My Uncle Louie opened his home to me as I looked in Atlanta for my first job after college. The Atlanta Journal-Constitution hired me in 1982 and, over the intervening years, Aunt Helen and Uncle Louie shared the warmth of their home and their depth of knowledge about metro Atlanta, where they had moved in 1956. This is the family’s obituary.
Lewis Van Gorder was born in Wellsboro, Tioga County, Pennsylvania, son of Lewis Leonard Van Gorder, and his wife, Cecelia Maria (Markowicz) Van Gorder. He was a graduate of Wellsboro High School Class 1938, Mansfield State Teachers College 1942 (Bachelor of Science), George Washington University (Master of Arts) 1946.
It was at Mansfield State where he met his wife of exactly 61 years, Helen Leah (Mack) Van Gorder, of Sunbury, PA. They were married at the height of World War II, April 22, 1944, in Wellsboro, PA, during a weekend leave.
Shortly after the war, they settled in Silver Spring, Maryland, where he was a teacher of math and sciences. Here they attended St. Luke Lutheran Church under Senior Pastor Robert E. Lee, and had 2 sons, Lewis Mack (1947) , and Michael Lee (1950).
The family moved to Atlanta, GA, in 1956, with Lewis accepting the position of Director, Christian Education and Youth at The Lutheran Church of The Redeemer, under Pastor Lee. In 1959, son William Robert was born. Lewis worked at Redeemer in this position until 1963, accepting the position of Evening Registrar at Georgia Institute of Technology through 1968, becoming Director of Special Studies at Georgia State University, and moving to Southern Technical College as Dean of Students, where he retired from the University Systems of Georgia in 1984.
During WWII, he was a meteorologist serving in the US Army Air Forces, continuing his studies at University of Kansas, Topeka, and The University of Chicago, attaining the rank of captain, and continuing in the Reserves after the war at this rank. He was working on his PhD at University of Maryland before moving to Atlanta.
He considered himself a solid Lutheran after meeting his future wife and attending her home church, Zion Lutheran (Rev. Dr. Raymond Wood) in Sunbury, PA.
After his retirement, he and his wife Helen traveled extensively throughout Europe, Canada, and the US, normally with the church group. But, they were always home for the holidays to be with family.
Lewis is survived by his one sister, Winifred Marie Jessup (Edward) of Canisteo, New York; nephew Lewis Edward (Nancy), nieces Helen Ann Sawyer (George) and Alice Kay Krum (Marshall); niece Jackie Riggin (John), Jana Raup; niece Jean Hollowell, nephew David Pendered; by his 3 sons Lewis Mack (Joni) and their children Leah Marie (Lucas), daughter Amanda Childress, son Spencer Childress; John Lewis, grandson Evan Lewis; Billy Arnold, Michael Arnold (Kim), grandson Mike; Andy Arnold (Anita), grandson Dominic. Son Michael Lee (Sandra Kay), “adopted” children Ada Milian (Ricky), great grandson Alexander Richard Milian, Sandra Maria Ruiz, Genaro Ruiz. Son William Robert (Jennifer) their daughter Abbe Alessandra, their son Chase William Van Gorder (Heidi), great grandson Beckett Chase Van Gorder.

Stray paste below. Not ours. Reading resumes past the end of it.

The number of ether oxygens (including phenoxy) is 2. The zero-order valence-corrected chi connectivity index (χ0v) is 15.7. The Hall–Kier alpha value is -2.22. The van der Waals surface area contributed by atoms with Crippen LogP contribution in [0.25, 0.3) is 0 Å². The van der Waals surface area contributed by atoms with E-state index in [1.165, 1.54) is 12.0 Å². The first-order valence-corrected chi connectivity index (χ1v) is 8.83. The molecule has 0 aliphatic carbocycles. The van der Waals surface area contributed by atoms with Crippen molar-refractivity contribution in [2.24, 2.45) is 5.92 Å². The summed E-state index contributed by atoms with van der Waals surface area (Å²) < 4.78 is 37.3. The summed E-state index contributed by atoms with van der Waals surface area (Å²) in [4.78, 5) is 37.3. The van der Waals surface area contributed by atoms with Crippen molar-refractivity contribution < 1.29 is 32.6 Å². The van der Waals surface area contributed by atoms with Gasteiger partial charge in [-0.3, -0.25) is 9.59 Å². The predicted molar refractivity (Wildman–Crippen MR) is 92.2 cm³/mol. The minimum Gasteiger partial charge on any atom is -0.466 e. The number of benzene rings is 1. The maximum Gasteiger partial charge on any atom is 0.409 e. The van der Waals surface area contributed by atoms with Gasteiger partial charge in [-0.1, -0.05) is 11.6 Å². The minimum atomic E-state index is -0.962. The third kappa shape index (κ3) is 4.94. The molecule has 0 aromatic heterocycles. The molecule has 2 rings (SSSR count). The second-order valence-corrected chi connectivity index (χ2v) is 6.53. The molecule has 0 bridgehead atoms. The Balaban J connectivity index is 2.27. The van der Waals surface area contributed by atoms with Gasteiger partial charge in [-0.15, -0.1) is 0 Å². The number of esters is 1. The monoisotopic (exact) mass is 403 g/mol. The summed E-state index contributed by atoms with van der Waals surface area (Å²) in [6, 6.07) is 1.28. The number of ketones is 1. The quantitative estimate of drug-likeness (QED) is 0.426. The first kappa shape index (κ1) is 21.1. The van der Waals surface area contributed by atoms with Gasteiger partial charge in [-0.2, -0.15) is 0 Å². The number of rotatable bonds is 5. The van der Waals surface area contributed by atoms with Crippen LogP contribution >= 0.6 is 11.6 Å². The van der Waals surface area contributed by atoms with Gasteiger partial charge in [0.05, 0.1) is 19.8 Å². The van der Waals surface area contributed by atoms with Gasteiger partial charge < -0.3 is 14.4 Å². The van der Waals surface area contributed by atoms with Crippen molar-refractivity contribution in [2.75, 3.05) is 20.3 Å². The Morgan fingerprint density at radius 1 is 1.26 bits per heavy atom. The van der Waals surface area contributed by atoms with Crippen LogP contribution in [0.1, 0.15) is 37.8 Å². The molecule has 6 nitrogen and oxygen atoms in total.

Lewis was most proud of the many he helped over the years, from his time at Redeemer, and as an administrator in the University System. Students became lawyers, actuaries, and computer scientists, when they had become disenchanted with their undergraduate studies. Many of these students have become lifelong friends.
We give thanks to God for his service to our country, to his church, for his being the patriarch of the family, and for his lifelong friendships.
Memorial contributions may be made to The Lutheran Church of The Redeemer, 731 Peachtree St., NE, Atlanta, GA 30308 or www.redeemer.org
The Atlanta BeltLine has retained Clyde Higgs as the agency’s new vice president and chief operating officer. Higgs most recently worked in North Carolina as an officer with a public private research facility endowed by California billionaire David Murdock, of Dole Food Co.
“Clyde was the best strategic choice to serve as our next Vice President & Chief Operating Officer,” Paul Morris, the BeltLine’s president and CEO said in a statement released Monday afternoon.
“His extensive experience leading day-to-day operations of the internationally recognized Kannapolis Project, along with his unique expertise in consensus building, grants, economic development and technology innovation will be an invaluable asset as we continue to advance the Atlanta BeltLine to fruition,” Morris said in the statement.